- Similarly to Godzilla, Deiei's Kaiju star Gamera has undergone two continuity reboots. The first was in 1995 with in Gamera: Guardian of the Universe and again in 2006 with Gamera: The Brave. However, unlike the Godzilla series, both reboots ignored the original Gammera, the Invincible.
- 2001 saw the end of the cult children's hit Chiquititas but saw it rebooted into the feature film Chiquititas: Rincón de Luz.
- The Sum of All Fears (2002) was a reboot of the Jack Ryan series, with Ben Affleck as Ryan. The film is set in the present time with Ryan just beginning his career at the CIA. As commented by producer Mace Neufeld in an interview on the DVD, the film is neither a sequel nor a prequel to the other three Ryan films, and should not be seen as such.
- Batman Begins (2005) is a reboot of the Batman film series. It was done to not only start a new continuity that was more faithful to the tone of the comics, but also to distance itself from the later installments of the Tim Burton/Joel Schumacher series of films.
- The Pink Panther (2006) was a reboot of the Blake Edwards/Peter Sellers Pink Panther series, starring Steve Martin as Inspector Clouseau and directed by Shawn Levy. This film made no references to the events in the previous series.
- Casino Royale (2006) is a reboot of the James Bond film franchise (although chronologically faithful to the novels, of which the source novel is the first), in which Daniel Craig plays Bond at the start of his MI6 career. Initially some viewers felt that the film was simply a prequel to the previous Bond movies, as (with the exception of Judi Dench being M at the beginning of Bond's career rather than taking the job later and Felix Leiter's ethnicity having changed) very little in it conflicts with or contradicts events seen in them. However the film makers have confirmed that Casino Royale does represent a completely new chronology for the series. Despite this the film is still referred to as the 21st entry in the Bond series and not the first film in a new series, and the iconography of the old films (such as the opening gun barrel sequence) is still present, albeit given a modern twist.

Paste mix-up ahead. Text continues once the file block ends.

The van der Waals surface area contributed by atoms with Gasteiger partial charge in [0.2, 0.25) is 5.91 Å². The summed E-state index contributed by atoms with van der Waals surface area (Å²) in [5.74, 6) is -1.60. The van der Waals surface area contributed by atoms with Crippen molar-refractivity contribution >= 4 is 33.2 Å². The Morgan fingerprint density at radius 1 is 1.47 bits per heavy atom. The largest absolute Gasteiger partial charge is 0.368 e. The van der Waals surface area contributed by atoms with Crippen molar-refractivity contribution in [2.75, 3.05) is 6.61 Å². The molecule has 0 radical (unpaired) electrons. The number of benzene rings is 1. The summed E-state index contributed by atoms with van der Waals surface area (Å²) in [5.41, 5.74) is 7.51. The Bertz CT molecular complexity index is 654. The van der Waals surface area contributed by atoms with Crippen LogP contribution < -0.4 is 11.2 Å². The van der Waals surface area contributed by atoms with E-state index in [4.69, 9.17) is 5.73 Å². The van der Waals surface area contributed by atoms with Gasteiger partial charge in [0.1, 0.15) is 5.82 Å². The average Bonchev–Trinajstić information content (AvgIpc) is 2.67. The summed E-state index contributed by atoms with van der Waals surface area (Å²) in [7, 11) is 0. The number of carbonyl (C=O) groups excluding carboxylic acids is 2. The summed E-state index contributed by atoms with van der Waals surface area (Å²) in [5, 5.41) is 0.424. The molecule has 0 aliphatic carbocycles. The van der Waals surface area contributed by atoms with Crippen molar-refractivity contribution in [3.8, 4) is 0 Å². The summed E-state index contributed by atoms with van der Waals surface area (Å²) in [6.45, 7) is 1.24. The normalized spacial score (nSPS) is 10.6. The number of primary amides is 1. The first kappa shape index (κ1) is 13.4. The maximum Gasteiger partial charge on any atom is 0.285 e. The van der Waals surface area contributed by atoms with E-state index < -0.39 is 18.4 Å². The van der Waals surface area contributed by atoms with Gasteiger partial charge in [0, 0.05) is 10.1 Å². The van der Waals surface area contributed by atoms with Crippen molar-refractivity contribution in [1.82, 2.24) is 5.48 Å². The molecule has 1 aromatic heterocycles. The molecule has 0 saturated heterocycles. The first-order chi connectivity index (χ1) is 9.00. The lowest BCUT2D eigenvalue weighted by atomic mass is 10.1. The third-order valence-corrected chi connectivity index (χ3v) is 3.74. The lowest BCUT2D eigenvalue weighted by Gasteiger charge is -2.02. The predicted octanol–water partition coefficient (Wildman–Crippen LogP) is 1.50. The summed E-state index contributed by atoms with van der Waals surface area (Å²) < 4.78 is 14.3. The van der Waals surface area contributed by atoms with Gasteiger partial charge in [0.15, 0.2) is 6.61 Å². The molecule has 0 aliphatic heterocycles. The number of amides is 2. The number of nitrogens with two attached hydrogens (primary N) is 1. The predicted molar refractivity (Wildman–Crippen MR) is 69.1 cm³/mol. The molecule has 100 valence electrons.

- Alvin and the Chipmunks (2007) is a reboot of the Alvin and the Chipmunks animated series and films.
- The Incredible Hulk is a reboot of the previous Hulk film. It was originally written to be a sequel to first film (but more faithful to the Hulk comics), but after rewriting it, star/screenwriter Edward Norton established it as a reboot. The film is set five years after Bruce Banner first becomes the Hulk, but that backstory is entirely different from the first film.